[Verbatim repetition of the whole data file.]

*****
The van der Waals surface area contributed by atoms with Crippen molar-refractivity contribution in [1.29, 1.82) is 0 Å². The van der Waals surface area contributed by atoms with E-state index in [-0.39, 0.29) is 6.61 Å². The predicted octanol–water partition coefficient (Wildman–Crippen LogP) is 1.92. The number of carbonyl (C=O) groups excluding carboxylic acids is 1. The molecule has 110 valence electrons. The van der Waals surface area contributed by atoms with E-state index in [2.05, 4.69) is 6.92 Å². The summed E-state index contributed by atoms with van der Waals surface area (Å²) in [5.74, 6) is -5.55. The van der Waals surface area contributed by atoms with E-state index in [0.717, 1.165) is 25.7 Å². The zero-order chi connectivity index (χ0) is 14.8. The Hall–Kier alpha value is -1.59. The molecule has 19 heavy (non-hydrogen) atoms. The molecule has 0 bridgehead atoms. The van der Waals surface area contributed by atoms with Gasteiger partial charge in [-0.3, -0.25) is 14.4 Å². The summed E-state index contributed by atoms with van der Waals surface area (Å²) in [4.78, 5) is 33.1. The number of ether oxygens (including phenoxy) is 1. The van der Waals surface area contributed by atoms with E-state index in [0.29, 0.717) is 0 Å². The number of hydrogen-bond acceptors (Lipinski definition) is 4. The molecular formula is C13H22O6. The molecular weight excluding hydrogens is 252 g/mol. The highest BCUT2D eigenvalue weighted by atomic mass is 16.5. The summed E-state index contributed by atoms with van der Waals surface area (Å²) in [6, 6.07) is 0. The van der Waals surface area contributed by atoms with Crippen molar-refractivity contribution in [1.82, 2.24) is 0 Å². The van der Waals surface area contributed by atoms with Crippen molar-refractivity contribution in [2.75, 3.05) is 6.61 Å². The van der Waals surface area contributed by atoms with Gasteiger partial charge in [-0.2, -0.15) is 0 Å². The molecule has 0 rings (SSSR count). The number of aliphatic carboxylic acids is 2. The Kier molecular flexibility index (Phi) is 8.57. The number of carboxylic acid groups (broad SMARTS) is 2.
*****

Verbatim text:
The van der Waals surface area contributed by atoms with Crippen molar-refractivity contribution in [1.29, 1.82) is 0 Å². The van der Waals surface area contributed by atoms with E-state index in [-0.39, 0.29) is 6.61 Å². The predicted octanol–water partition coefficient (Wildman–Crippen LogP) is 1.92. The number of carbonyl (C=O) groups excluding carboxylic acids is 1. The molecule has 110 valence electrons. The van der Waals surface area contributed by atoms with E-state index in [2.05, 4.69) is 6.92 Å². The summed E-state index contributed by atoms with van der Waals surface area (Å²) in [5.74, 6) is -5.55. The van der Waals surface area contributed by atoms with E-state index in [0.717, 1.165) is 25.7 Å². The zero-order chi connectivity index (χ0) is 14.8. The Hall–Kier alpha value is -1.59. The molecule has 19 heavy (non-hydrogen) atoms. The molecule has 0 bridgehead atoms. The van der Waals surface area contributed by atoms with Gasteiger partial charge in [-0.3, -0.25) is 14.4 Å². The summed E-state index contributed by atoms with van der Waals surface area (Å²) in [4.78, 5) is 33.1. The number of ether oxygens (including phenoxy) is 1. The van der Waals surface area contributed by atoms with E-state index in [0.29, 0.717) is 0 Å². The number of hydrogen-bond acceptors (Lipinski definition) is 4. The molecular formula is C13H22O6. The molecular weight excluding hydrogens is 252 g/mol. The highest BCUT2D eigenvalue weighted by atomic mass is 16.5. The summed E-state index contributed by atoms with van der Waals surface area (Å²) in [6, 6.07) is 0. The van der Waals surface area contributed by atoms with Crippen molar-refractivity contribution in [1.82, 2.24) is 0 Å². The van der Waals surface area contributed by atoms with Crippen molar-refractivity contribution in [2.75, 3.05) is 6.61 Å². The van der Waals surface area contributed by atoms with Gasteiger partial charge in [-0.2, -0.15) is 0 Å². The molecule has 0 rings (SSSR count). The number of aliphatic carboxylic acids is 2. The Kier molecular flexibility index (Phi) is 8.57. The number of carboxylic acid groups (broad SMARTS) is 2.